What really is 'the common good?'
Sunday, February 09, 2014 9:00 PM
One of the most distorted terms today for justifying government programs is "the common good." When government wants to put up another building or create some new "economic development" scheme, it seems all it has to do is utter the words, "it's for the common good!" and we're all supposed to immediately hand over our wallets or else be labeled as opposing the common good. We're told that the needs of the many outweigh the needs of the few, that a few people will have to sacrifice their personal rights for the "common good" of the rest of the community. The classic example is eminent domain, in which the government seizes private property without the owner's consent to make way for some taxpayer-funded project "for the common good." Today, its definition has been twisted from its original meaning by politicians trying to play on people's emotions to convince them to support their agenda.
But the Christian meaning of common good is fundamentally different: It is the social conditions which allow people to reach their full potential as human beings more easily, and requires three elements. First, public authorities have to respect the inalienable rights of the individual. When true common good is there, the conditions are there for an individual to exercise all his natural freedoms needed to develop his life as he sees fit. For example, it means he is confident his government won't take his property away or deprive him from being able to make decisions on how his property is used. He is free to buy or sell with whomever he wants in whatever manner he wants, as long as he doesn't defraud someone in the process. He is free to educate his children how he thinks best for their future, by either homeschooling or having a direct say in what his public school teaches them. He is free to exercise his religion, to associate with whomever he pleases, and is free to complain about government without fear of reprisal. His privacy is respected. His government operates by the rule of law and due process, not the arbitrary rule of men.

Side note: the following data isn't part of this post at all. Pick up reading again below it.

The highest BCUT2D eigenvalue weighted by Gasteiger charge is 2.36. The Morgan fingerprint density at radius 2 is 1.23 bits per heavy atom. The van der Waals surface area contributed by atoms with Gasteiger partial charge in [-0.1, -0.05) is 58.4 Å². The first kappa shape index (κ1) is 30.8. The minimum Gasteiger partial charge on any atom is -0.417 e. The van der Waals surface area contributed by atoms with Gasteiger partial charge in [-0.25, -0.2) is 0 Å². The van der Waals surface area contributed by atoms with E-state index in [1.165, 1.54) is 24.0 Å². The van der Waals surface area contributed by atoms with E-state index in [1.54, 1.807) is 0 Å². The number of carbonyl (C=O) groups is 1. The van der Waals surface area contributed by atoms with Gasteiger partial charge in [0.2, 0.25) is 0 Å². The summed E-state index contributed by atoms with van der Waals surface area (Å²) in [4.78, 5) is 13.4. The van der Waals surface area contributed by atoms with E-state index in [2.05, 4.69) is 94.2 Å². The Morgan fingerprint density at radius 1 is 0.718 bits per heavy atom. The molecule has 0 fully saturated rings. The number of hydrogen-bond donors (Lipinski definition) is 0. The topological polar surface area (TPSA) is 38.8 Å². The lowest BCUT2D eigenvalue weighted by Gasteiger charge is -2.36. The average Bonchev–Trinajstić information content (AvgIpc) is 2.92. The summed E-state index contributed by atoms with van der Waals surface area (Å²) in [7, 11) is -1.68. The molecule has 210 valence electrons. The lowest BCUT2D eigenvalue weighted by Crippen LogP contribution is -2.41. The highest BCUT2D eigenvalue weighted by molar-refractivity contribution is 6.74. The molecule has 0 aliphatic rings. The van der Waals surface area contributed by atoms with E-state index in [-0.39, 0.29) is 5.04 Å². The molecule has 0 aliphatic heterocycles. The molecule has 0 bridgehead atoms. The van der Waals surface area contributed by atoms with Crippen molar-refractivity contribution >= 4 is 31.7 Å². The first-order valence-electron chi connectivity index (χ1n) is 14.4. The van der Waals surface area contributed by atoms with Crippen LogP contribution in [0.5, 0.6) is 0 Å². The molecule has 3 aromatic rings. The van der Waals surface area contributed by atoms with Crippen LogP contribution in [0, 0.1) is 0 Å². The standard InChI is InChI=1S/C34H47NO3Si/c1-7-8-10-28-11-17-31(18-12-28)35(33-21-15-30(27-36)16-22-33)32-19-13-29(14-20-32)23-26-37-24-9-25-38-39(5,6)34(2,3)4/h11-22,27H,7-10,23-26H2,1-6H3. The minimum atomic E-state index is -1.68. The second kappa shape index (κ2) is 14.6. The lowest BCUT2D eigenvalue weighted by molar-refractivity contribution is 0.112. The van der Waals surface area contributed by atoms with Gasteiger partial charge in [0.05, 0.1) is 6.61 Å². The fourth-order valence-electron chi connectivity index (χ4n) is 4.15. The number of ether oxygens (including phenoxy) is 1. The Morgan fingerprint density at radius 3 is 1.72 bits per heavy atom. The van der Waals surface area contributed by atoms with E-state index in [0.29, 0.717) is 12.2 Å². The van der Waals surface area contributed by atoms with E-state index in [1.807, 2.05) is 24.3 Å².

Second, common good requires the well-being and development of the community itself. Government has a role in arbitrating a disagreement between two people. Government should not interfere with an individual's access to food, clothing, healthcare, work, education and culture, information, the right to establish a family, etc., or the ability of private associations to provide these things to people who need them. The community must be free to develop these things on its own.
Third, common good requires peace. Government should provide for security of the community and its members, but only in a morally acceptable way that respects the rights of every individual. Most importantly, an individual should never be deprived of his legitimate right to self-defense, including keeping and bearing arms.
Common good doesn't mean government should be mandating these social conditions. In fact, government should be the last resort. Instead, society should encourage voluntary associations and institutions for helping provide the common good. In contrast, excessive intervention by government threatens personal freedom and initiative. Left unchecked, government intervention grows and eventually leads to socialism where all aspects of society are controlled by government. Christianity opposes socialism and other forms of collectivism. This is because a community of a higher order (e.g., government) should not be allowed to interfere in the internal life of a community of a lower order (e.g., private community charity), depriving it of its functions. Instead, the community of higher order should support the lower order if asked and help to coordinate its activity with the activities of the rest of society, but always with the common good as the objective.
The common good is always focused on the progress of persons. The order of "things" always comes second to the order of persons. The quickest way to tell if someone is perverting the term "common good" is if his explanation fails to respect the human individual.
Catechism of the Catholic Church, Doubleday (1995), paragraph 1906.
CCC, paragraph 1907.
CCC, paragraph 1908.
CCC, paragraph 1909
CCC, paragraph 1882
CCC, paragraph 1885.
CCC, paragraph 1883.
CCC, paragraph 1912.
John Pickerill is the Montgomery County Republican Party Chairman. His column is part of a series of columns that appear in The Paper of Montgomery County on Mondays from public officials.